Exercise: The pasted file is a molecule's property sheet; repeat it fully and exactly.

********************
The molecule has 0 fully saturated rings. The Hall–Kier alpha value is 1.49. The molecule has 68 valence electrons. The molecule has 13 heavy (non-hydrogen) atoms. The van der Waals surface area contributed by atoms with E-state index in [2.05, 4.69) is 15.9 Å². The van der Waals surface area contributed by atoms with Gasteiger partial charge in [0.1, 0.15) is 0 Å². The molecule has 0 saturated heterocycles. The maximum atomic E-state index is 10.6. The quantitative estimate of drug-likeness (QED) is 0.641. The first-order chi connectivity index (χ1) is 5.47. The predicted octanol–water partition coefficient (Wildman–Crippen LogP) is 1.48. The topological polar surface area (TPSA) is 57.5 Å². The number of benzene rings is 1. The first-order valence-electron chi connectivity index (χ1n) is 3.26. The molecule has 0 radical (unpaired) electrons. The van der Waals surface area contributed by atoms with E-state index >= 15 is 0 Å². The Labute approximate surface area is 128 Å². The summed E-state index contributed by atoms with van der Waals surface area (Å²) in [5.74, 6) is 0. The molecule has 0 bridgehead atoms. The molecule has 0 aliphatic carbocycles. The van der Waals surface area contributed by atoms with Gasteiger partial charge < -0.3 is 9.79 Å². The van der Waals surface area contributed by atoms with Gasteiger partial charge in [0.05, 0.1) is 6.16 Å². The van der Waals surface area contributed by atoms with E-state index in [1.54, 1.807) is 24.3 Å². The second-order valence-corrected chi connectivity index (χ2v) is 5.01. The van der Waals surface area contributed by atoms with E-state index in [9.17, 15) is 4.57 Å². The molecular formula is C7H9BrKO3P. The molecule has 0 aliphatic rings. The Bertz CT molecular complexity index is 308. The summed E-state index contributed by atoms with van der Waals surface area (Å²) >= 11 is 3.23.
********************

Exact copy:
The molecule has 0 fully saturated rings. The Hall–Kier alpha value is 1.49. The molecule has 68 valence electrons. The molecule has 13 heavy (non-hydrogen) atoms. The van der Waals surface area contributed by atoms with E-state index in [2.05, 4.69) is 15.9 Å². The van der Waals surface area contributed by atoms with Gasteiger partial charge in [0.1, 0.15) is 0 Å². The molecule has 0 saturated heterocycles. The maximum atomic E-state index is 10.6. The quantitative estimate of drug-likeness (QED) is 0.641. The first-order chi connectivity index (χ1) is 5.47. The predicted octanol–water partition coefficient (Wildman–Crippen LogP) is 1.48. The topological polar surface area (TPSA) is 57.5 Å². The number of benzene rings is 1. The first-order valence-electron chi connectivity index (χ1n) is 3.26. The molecule has 0 radical (unpaired) electrons. The van der Waals surface area contributed by atoms with E-state index >= 15 is 0 Å². The Labute approximate surface area is 128 Å². The summed E-state index contributed by atoms with van der Waals surface area (Å²) in [5.74, 6) is 0. The molecule has 0 bridgehead atoms. The molecule has 0 aliphatic carbocycles. The van der Waals surface area contributed by atoms with Gasteiger partial charge < -0.3 is 9.79 Å². The van der Waals surface area contributed by atoms with Gasteiger partial charge in [0.05, 0.1) is 6.16 Å². The van der Waals surface area contributed by atoms with E-state index in [1.54, 1.807) is 24.3 Å². The second-order valence-corrected chi connectivity index (χ2v) is 5.01. The van der Waals surface area contributed by atoms with E-state index in [9.17, 15) is 4.57 Å². The molecular formula is C7H9BrKO3P. The molecule has 0 aliphatic rings. The Bertz CT molecular complexity index is 308. The summed E-state index contributed by atoms with van der Waals surface area (Å²) >= 11 is 3.23.